One problem might be a lack of instructors and investment; universities only have a few lecturers and many graduates of French departments don’t want to work as lecturers despite support from France. This is despite the first phase of the Enhancement of French in Southeast Asia project (VALOFRASE), which from 2006-2011 was implemented to enhance universities and educational organizations’ capacity to teach French language. According to Trung, the survival of French teaching and learning in Vietnam mainly depends on the government’s policies.
Indeed, recent top-down efforts to revitalize French have continued. The second phase of the VALOFRASE enhancement project hopes to popularize the French language in the region. In March 2013, the Diplomatic Academy of Vietnam began French language courses for civil servants as part of a cooperative agreement between Vietnam and OIF. Last week, Vice State President Nguyen Thi Doan emphasized Vietnam’s relationship to French-speaking countries and Francophone organizations at a reception for Adbellatif Miraoui, President of the Francophone University Agency (AUF). The two expressed a desire to promote the role of the Francophone community and expand French language training. Miraoui asserted that French lessons are important to Vietnamese students.
Based on the percentage of speakers, it seems that French has a much smaller role in Vietnam than in other OIF member countries such as Senegal or Canada, where French is an official language and has a greater population of speakers. This may be true from a linguistic standpoint, but from a cultural and political standpoint, French remains strong. Historically, French was a marker of the urban elite, and though French may be losing popularity with young educated people, it remains an important factor in Vietnam’s politics. France, recognizing its influence in Vietnam, has an interest in promoting the language and maintaining political ties. Vietnam has shown a high level of cooperation and strong relationship with French government and Francophone organizations, despite the fact that policies targeted at increasing French language education have had little effect. Speakers in Asian countries represent only 1.17% of the Francophone world (2.5 million people), but despite this, the French diplomats’ website states“L’Asie est le continent où la langue française connaît le plus fort potentiel de hausse” (<span”>Asia is the continent where the French language has the greatest potential for growth). According to Nguyen Hoang Trung, “the survival of French teaching and learning in Vietnam mainly depends on the government’s policies.”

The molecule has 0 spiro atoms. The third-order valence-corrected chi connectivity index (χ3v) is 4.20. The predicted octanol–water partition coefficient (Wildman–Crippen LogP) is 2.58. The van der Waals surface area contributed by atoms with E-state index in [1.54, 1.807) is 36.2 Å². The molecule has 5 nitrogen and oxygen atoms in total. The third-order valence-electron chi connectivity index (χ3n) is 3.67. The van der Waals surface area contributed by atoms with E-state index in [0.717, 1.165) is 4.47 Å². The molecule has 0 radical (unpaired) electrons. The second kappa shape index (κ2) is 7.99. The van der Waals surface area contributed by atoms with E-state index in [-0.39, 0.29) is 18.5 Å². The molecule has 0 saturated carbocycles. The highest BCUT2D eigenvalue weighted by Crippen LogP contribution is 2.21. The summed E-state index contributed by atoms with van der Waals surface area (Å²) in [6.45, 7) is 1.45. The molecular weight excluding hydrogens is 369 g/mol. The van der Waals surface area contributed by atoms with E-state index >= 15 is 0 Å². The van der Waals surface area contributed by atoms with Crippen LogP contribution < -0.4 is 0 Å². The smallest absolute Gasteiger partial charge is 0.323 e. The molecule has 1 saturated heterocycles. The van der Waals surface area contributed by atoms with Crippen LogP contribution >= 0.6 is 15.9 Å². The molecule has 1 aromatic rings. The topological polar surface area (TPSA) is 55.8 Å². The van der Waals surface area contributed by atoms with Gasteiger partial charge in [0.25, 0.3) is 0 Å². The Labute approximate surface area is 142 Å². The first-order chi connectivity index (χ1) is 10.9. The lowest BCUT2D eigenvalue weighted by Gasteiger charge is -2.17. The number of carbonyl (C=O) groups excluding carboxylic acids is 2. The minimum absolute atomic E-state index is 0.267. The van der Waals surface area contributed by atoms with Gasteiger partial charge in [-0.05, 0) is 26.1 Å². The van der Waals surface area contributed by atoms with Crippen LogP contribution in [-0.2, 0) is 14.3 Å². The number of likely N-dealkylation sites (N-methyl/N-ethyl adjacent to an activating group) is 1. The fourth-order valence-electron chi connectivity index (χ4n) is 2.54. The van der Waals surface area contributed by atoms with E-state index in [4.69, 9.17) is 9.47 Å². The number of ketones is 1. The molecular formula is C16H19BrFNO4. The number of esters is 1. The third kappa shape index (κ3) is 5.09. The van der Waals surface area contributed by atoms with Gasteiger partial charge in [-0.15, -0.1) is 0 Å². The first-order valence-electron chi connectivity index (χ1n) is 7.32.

Indeed, it seems that French has survived in Vietnam largely due to aggressive promotion of the language and Francophone media in Vietnam, disproportionate to the percentage of speakers. Yet how long will these French-language policies and media survive if speakers are dwindling and interest in studying the language wanes, even if government continues to support these initiatives? This speaks to the broader question of to what extent the government should enforce a language, especially one that has such a complex history as French in Vietnam, a language that has been heavily influential in the culture while at the same time representing colonial domination. While French may not be widely spoken, it retains a strong influence in the Vietnamese language and culture. Many Vietnamese words are direct loanwords from French, such as “ăng lê: anglais,” “cà phê: café,” and “ga tô: gateau.” Colonial architecture can be seen in buildings such as the Hanoi Opera House, and famous dishes such as phở and banh mi combine French and Vietnamese influences. Perhaps ultimately, Francophonie and its promotion is not just about language, but about a shared cultural and historical heritage.